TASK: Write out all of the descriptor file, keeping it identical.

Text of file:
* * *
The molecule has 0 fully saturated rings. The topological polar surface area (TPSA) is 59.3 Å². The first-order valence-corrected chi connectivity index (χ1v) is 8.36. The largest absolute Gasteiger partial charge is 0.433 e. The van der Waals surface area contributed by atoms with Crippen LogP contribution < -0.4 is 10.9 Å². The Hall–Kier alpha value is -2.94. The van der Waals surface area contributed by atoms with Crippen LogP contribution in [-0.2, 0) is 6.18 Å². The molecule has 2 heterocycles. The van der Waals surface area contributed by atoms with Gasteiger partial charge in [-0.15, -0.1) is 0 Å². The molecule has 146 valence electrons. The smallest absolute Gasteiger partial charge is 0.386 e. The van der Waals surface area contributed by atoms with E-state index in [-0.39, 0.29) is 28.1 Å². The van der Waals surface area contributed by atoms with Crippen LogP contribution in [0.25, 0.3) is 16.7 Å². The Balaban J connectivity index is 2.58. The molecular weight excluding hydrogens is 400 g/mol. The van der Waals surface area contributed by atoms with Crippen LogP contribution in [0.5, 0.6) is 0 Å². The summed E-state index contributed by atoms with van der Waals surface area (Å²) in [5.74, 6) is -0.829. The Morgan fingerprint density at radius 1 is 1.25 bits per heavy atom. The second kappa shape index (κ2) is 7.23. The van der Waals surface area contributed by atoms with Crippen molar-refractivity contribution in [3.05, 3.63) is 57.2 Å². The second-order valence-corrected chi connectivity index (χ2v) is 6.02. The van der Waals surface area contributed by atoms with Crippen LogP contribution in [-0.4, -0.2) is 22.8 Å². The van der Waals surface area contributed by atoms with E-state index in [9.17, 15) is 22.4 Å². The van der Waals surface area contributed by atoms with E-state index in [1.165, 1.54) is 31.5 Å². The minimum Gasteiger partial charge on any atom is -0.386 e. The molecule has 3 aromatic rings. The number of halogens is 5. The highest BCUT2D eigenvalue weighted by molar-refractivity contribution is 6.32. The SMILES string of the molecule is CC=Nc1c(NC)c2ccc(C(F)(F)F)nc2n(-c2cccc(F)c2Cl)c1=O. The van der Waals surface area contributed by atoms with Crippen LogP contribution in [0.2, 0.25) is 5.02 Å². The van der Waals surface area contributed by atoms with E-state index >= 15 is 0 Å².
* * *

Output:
The molecule has 0 fully saturated rings. The topological polar surface area (TPSA) is 59.3 Å². The first-order valence-corrected chi connectivity index (χ1v) is 8.36. The largest absolute Gasteiger partial charge is 0.433 e. The van der Waals surface area contributed by atoms with Crippen LogP contribution < -0.4 is 10.9 Å². The Hall–Kier alpha value is -2.94. The van der Waals surface area contributed by atoms with Crippen LogP contribution in [-0.2, 0) is 6.18 Å². The molecule has 2 heterocycles. The van der Waals surface area contributed by atoms with Gasteiger partial charge in [-0.15, -0.1) is 0 Å². The molecule has 146 valence electrons. The smallest absolute Gasteiger partial charge is 0.386 e. The van der Waals surface area contributed by atoms with E-state index in [-0.39, 0.29) is 28.1 Å². The van der Waals surface area contributed by atoms with Crippen LogP contribution in [0.25, 0.3) is 16.7 Å². The Balaban J connectivity index is 2.58. The molecular weight excluding hydrogens is 400 g/mol. The van der Waals surface area contributed by atoms with Crippen LogP contribution in [0.5, 0.6) is 0 Å². The summed E-state index contributed by atoms with van der Waals surface area (Å²) in [5.74, 6) is -0.829. The Morgan fingerprint density at radius 1 is 1.25 bits per heavy atom. The second kappa shape index (κ2) is 7.23. The van der Waals surface area contributed by atoms with Crippen molar-refractivity contribution in [3.05, 3.63) is 57.2 Å². The second-order valence-corrected chi connectivity index (χ2v) is 6.02. The van der Waals surface area contributed by atoms with Crippen LogP contribution in [-0.4, -0.2) is 22.8 Å². The van der Waals surface area contributed by atoms with E-state index in [9.17, 15) is 22.4 Å². The van der Waals surface area contributed by atoms with E-state index in [1.165, 1.54) is 31.5 Å². The minimum Gasteiger partial charge on any atom is -0.386 e. The molecule has 3 aromatic rings. The number of halogens is 5. The highest BCUT2D eigenvalue weighted by molar-refractivity contribution is 6.32. The SMILES string of the molecule is CC=Nc1c(NC)c2ccc(C(F)(F)F)nc2n(-c2cccc(F)c2Cl)c1=O. The van der Waals surface area contributed by atoms with Crippen LogP contribution in [0.2, 0.25) is 5.02 Å². The van der Waals surface area contributed by atoms with E-state index >= 15 is 0 Å².